The Blue Ducks | Review

The Blue Ducks – Mark Labrooy & Darren Robertson – Pan Macmillian Aust – 197 pages, RRP $30-$40


Content | Mark and Darren gives us a book with recipes (possibly that  which is featured at their famous Three Blue Ducks restaurant in Byron Bay), additional knowledge on sustainability practices in growing a vegetable garden, keeping chooks and useful information for those into beekeeping.

The books introduction is short, which is good for a book like this, centered on the authors plans to own a café-like place run like a restaurant with very little money. With each chapter/area of this book there are a few pages dedicated to relevant topics (i.e: with seafood there are some pages on selecting seafood and seafood sustainability). The book is broken into Water > Land > Garden sections, classifying food groups into the environments they come from rather than what course they fall under.

Photography/Layout/Design | Not every recipe has an image (which is kind of a pet hate of mine), but I would say 70% of the recipes do have photographs and the food styling is indicative of a beach-like atmosphere, bright colour’s, stressed-wooden textures lots of aqua blue hues.

I understand food styling. I understand elements added to an image to make it look more appealing. For example ‘Our Green Chicken’ (page 67) you rub the chicken with a green marinade and as it cooks it will char and darken becoming a dark brown/black (just like chargrilling anything), they have then smeared extra un-cooked green marinade on the chicken to make the chicken have a fresh green colour. This is somewhat acceptable. However…

I’ll give you two examples of recipes that feature ingredients in the photo integral to the dish,  which add to the aesthetics of the image and  are not actually in the recipe. ‘Toasted Muesli, The Way We Like It’ (pg 93) asks for goji berries, but it looks like there are dried cranberries in the image, there are dried figs and dried apple in the image but not in the recipe. ‘Roasted Vegetable Salad’ (pg 132) has roasted zucchini in the image but not the recipe. Seems like no biggie, but if the green of the zucchini adds an appealing element, influencing you to make the salad, you may be disappointed with the visual outcome.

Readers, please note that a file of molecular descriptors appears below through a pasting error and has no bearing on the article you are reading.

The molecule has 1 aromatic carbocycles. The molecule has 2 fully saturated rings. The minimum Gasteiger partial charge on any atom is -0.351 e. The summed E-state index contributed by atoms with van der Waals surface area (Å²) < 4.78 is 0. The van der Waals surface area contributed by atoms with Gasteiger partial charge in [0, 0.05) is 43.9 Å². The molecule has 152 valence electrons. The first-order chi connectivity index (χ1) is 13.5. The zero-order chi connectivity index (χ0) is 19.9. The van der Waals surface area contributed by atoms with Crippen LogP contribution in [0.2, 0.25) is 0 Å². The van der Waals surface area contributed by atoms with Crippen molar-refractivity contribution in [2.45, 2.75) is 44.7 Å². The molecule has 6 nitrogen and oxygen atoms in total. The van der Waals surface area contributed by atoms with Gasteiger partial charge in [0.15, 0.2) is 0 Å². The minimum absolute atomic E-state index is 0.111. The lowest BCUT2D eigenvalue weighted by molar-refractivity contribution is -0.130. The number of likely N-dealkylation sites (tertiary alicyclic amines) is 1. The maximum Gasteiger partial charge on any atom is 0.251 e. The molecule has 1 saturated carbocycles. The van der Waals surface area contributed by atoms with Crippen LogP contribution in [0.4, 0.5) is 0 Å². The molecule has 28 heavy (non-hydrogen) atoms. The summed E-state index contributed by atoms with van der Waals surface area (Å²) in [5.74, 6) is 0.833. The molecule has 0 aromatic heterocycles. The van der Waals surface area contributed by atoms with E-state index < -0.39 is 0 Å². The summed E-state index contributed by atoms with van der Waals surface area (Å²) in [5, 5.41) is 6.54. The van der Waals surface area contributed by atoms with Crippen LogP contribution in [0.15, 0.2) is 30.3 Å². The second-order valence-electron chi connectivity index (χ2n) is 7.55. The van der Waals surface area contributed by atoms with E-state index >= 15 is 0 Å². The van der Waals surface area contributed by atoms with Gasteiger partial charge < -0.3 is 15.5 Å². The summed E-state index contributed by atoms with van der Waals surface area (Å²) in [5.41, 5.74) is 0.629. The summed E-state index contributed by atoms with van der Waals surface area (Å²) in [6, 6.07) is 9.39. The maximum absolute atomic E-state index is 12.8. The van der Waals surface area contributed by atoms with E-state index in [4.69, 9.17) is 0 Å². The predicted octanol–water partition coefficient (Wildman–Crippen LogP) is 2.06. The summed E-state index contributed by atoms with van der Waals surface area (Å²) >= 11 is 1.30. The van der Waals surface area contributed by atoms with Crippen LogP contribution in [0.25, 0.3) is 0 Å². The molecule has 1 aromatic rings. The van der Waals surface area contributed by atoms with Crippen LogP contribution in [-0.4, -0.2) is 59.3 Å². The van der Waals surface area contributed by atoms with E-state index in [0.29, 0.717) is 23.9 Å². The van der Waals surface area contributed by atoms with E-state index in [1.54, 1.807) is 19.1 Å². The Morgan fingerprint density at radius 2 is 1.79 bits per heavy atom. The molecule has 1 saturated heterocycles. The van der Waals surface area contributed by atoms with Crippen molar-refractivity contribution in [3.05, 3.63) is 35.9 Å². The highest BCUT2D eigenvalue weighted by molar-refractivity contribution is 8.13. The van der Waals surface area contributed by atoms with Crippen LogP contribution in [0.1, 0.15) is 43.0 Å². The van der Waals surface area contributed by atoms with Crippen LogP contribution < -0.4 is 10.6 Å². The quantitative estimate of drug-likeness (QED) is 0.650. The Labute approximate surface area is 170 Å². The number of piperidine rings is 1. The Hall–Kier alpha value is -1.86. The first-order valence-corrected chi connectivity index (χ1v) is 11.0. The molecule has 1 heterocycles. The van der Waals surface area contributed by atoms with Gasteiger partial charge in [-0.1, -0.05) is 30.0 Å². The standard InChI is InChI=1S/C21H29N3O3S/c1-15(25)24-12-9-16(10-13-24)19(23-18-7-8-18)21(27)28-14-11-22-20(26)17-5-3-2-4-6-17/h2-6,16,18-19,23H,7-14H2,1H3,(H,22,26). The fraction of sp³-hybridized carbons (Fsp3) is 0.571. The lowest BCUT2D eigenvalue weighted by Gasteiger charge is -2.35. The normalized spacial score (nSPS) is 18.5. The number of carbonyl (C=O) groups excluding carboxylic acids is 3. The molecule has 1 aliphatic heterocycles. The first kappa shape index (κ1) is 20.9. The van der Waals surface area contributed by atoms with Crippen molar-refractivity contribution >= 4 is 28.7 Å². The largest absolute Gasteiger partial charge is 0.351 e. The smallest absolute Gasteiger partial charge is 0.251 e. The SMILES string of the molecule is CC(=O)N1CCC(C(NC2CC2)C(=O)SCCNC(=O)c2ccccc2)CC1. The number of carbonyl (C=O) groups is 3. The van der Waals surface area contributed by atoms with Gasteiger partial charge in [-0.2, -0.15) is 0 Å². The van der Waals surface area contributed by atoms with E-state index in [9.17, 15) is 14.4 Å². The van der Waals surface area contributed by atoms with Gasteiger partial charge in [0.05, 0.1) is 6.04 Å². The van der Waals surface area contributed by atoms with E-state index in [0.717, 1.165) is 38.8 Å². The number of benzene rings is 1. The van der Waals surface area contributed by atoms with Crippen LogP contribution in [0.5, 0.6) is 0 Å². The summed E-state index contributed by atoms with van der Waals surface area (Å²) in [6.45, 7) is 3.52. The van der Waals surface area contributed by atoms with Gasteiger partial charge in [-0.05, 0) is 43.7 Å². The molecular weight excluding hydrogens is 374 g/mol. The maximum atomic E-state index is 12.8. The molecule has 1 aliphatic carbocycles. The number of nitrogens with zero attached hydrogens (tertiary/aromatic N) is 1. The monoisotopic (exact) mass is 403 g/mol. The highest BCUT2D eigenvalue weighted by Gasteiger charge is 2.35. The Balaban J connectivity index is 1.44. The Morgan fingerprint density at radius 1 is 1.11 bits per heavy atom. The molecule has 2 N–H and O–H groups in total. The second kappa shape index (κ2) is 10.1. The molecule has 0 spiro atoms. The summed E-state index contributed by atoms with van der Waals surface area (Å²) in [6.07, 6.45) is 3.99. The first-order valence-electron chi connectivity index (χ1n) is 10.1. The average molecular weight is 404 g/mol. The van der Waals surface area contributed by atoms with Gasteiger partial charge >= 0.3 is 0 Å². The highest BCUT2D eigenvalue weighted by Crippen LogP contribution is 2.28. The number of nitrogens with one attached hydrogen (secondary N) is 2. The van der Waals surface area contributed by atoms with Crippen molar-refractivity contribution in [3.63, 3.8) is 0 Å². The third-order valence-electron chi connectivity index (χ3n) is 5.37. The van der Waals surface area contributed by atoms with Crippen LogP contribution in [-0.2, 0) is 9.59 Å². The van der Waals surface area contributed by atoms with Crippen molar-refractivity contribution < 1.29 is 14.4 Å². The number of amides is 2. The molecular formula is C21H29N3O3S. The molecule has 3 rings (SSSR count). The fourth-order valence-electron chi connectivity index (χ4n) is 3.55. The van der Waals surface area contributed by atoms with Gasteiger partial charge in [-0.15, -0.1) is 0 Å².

Recipes/functionality | The recipes are hit and miss. The meat recipes are pretty good, the ‘Kick-Arse Steak Sandwich’ (pg 41) is pretty kick-arse and has become my go-to staple for a steak sandwich. The ‘Muffins’ (pg 96), which looked amazing in the photos were a massive let down, they tasted dry and bland (as the basic batter is unsweetened and heavy) and I had to double the sweet topping for the next batch in order to get more flavor in every bite. The Bronte Fish Cakes (pg 33) are alright, a little dry, but it’s okay if you have sauce to go with them which is mentioned in the serving suggestion.

The photos and styling in this book serve the books beach atmosphere, look delicious but some reciepes have not translated to these mouth-watering images. The meat section recipes are generic but have resulted in good flavors. I would by weary some recipes in the sweet grains section.

Check out The Blue Ducks restaurant here

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Suggest Audience:

  • Everyday cooks wanting mid-week meals
  • Those interested in a cookbook with gardening and sustainability tips and tricks.
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